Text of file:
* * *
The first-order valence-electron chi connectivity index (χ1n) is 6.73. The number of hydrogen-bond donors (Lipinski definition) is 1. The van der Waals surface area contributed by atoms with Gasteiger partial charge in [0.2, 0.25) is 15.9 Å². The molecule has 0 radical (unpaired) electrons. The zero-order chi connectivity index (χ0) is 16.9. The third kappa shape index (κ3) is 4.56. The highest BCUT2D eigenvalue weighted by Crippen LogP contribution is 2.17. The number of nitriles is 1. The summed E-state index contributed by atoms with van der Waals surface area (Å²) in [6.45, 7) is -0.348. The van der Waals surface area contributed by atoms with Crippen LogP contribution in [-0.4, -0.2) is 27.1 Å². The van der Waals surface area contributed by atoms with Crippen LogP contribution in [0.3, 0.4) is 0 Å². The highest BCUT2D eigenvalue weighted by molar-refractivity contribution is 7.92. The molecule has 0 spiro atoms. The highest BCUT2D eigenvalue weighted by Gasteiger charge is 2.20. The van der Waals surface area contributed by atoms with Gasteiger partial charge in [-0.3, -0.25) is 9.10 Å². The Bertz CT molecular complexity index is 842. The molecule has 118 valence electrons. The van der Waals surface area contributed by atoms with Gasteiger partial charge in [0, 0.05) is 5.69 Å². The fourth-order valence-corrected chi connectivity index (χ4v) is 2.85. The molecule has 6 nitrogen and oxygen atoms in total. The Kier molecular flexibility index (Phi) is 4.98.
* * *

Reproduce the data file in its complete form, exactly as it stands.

The first-order valence-electron chi connectivity index (χ1n) is 6.73. The number of hydrogen-bond donors (Lipinski definition) is 1. The van der Waals surface area contributed by atoms with Gasteiger partial charge in [0.2, 0.25) is 15.9 Å². The molecule has 0 radical (unpaired) electrons. The zero-order chi connectivity index (χ0) is 16.9. The third kappa shape index (κ3) is 4.56. The highest BCUT2D eigenvalue weighted by Crippen LogP contribution is 2.17. The number of nitriles is 1. The summed E-state index contributed by atoms with van der Waals surface area (Å²) in [6.45, 7) is -0.348. The van der Waals surface area contributed by atoms with Crippen LogP contribution in [-0.4, -0.2) is 27.1 Å². The van der Waals surface area contributed by atoms with Crippen LogP contribution in [0.3, 0.4) is 0 Å². The highest BCUT2D eigenvalue weighted by molar-refractivity contribution is 7.92. The molecule has 0 spiro atoms. The highest BCUT2D eigenvalue weighted by Gasteiger charge is 2.20. The van der Waals surface area contributed by atoms with Gasteiger partial charge in [-0.3, -0.25) is 9.10 Å². The Bertz CT molecular complexity index is 842. The molecule has 118 valence electrons. The van der Waals surface area contributed by atoms with Gasteiger partial charge in [0, 0.05) is 5.69 Å². The fourth-order valence-corrected chi connectivity index (χ4v) is 2.85. The molecule has 6 nitrogen and oxygen atoms in total. The Kier molecular flexibility index (Phi) is 4.98.